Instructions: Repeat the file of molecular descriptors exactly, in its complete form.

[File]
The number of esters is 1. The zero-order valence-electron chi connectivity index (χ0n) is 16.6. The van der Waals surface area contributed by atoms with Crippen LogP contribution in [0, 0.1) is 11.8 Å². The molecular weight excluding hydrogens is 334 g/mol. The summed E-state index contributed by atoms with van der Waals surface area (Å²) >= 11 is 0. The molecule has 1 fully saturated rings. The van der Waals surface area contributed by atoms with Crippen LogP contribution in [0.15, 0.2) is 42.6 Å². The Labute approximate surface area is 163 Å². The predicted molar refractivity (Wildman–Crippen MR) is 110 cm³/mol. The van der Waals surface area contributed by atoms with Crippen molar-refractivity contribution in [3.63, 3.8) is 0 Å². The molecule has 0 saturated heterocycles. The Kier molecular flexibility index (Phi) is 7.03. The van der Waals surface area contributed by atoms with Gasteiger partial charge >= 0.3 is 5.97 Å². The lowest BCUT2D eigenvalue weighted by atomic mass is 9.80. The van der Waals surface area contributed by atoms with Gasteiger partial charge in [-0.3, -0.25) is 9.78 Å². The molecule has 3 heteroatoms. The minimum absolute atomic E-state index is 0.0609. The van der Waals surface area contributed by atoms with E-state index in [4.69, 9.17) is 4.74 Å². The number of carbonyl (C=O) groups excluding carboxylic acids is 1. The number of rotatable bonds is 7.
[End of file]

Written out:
The number of esters is 1. The zero-order valence-electron chi connectivity index (χ0n) is 16.6. The van der Waals surface area contributed by atoms with Crippen LogP contribution in [0, 0.1) is 11.8 Å². The molecular weight excluding hydrogens is 334 g/mol. The summed E-state index contributed by atoms with van der Waals surface area (Å²) >= 11 is 0. The molecule has 1 fully saturated rings. The van der Waals surface area contributed by atoms with Crippen LogP contribution in [0.15, 0.2) is 42.6 Å². The Labute approximate surface area is 163 Å². The predicted molar refractivity (Wildman–Crippen MR) is 110 cm³/mol. The van der Waals surface area contributed by atoms with Crippen molar-refractivity contribution in [3.63, 3.8) is 0 Å². The molecule has 0 saturated heterocycles. The Kier molecular flexibility index (Phi) is 7.03. The van der Waals surface area contributed by atoms with Gasteiger partial charge >= 0.3 is 5.97 Å². The lowest BCUT2D eigenvalue weighted by atomic mass is 9.80. The van der Waals surface area contributed by atoms with Gasteiger partial charge in [-0.3, -0.25) is 9.78 Å². The molecule has 3 heteroatoms. The minimum absolute atomic E-state index is 0.0609. The van der Waals surface area contributed by atoms with E-state index in [4.69, 9.17) is 4.74 Å². The number of carbonyl (C=O) groups excluding carboxylic acids is 1. The number of rotatable bonds is 7.